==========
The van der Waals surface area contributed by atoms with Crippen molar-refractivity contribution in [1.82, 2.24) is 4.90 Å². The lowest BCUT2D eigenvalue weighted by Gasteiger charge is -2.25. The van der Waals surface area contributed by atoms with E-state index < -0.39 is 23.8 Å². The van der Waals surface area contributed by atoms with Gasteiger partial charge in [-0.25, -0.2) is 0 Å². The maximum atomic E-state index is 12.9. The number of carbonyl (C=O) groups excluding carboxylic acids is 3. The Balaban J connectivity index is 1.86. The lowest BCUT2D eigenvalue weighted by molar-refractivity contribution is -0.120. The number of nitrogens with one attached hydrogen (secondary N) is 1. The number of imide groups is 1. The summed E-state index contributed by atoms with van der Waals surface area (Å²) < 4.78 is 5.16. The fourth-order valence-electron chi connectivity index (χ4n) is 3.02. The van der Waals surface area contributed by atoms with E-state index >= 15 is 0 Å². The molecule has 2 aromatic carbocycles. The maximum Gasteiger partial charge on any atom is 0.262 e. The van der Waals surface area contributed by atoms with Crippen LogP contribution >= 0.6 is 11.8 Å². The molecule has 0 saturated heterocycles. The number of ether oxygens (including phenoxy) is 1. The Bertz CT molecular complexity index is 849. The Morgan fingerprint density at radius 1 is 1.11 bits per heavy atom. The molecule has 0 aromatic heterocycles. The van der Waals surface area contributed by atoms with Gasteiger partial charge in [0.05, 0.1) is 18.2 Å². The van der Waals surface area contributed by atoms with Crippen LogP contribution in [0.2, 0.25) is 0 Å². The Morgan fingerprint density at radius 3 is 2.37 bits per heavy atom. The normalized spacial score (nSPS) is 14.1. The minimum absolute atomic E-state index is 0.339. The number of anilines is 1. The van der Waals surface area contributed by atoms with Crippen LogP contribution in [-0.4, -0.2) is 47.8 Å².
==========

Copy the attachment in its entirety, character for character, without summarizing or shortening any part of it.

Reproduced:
The van der Waals surface area contributed by atoms with Crippen molar-refractivity contribution in [1.82, 2.24) is 4.90 Å². The lowest BCUT2D eigenvalue weighted by Gasteiger charge is -2.25. The van der Waals surface area contributed by atoms with E-state index < -0.39 is 23.8 Å². The van der Waals surface area contributed by atoms with Gasteiger partial charge in [-0.25, -0.2) is 0 Å². The maximum atomic E-state index is 12.9. The number of carbonyl (C=O) groups excluding carboxylic acids is 3. The Balaban J connectivity index is 1.86. The lowest BCUT2D eigenvalue weighted by molar-refractivity contribution is -0.120. The number of nitrogens with one attached hydrogen (secondary N) is 1. The number of imide groups is 1. The summed E-state index contributed by atoms with van der Waals surface area (Å²) < 4.78 is 5.16. The fourth-order valence-electron chi connectivity index (χ4n) is 3.02. The van der Waals surface area contributed by atoms with E-state index >= 15 is 0 Å². The molecule has 2 aromatic carbocycles. The maximum Gasteiger partial charge on any atom is 0.262 e. The van der Waals surface area contributed by atoms with Crippen LogP contribution >= 0.6 is 11.8 Å². The molecule has 0 saturated heterocycles. The number of ether oxygens (including phenoxy) is 1. The Bertz CT molecular complexity index is 849. The Morgan fingerprint density at radius 1 is 1.11 bits per heavy atom. The molecule has 0 aromatic heterocycles. The van der Waals surface area contributed by atoms with Gasteiger partial charge in [0.05, 0.1) is 18.2 Å². The van der Waals surface area contributed by atoms with Crippen LogP contribution in [0.2, 0.25) is 0 Å². The Morgan fingerprint density at radius 3 is 2.37 bits per heavy atom. The normalized spacial score (nSPS) is 14.1. The minimum absolute atomic E-state index is 0.339. The number of anilines is 1. The van der Waals surface area contributed by atoms with Crippen LogP contribution in [-0.4, -0.2) is 47.8 Å².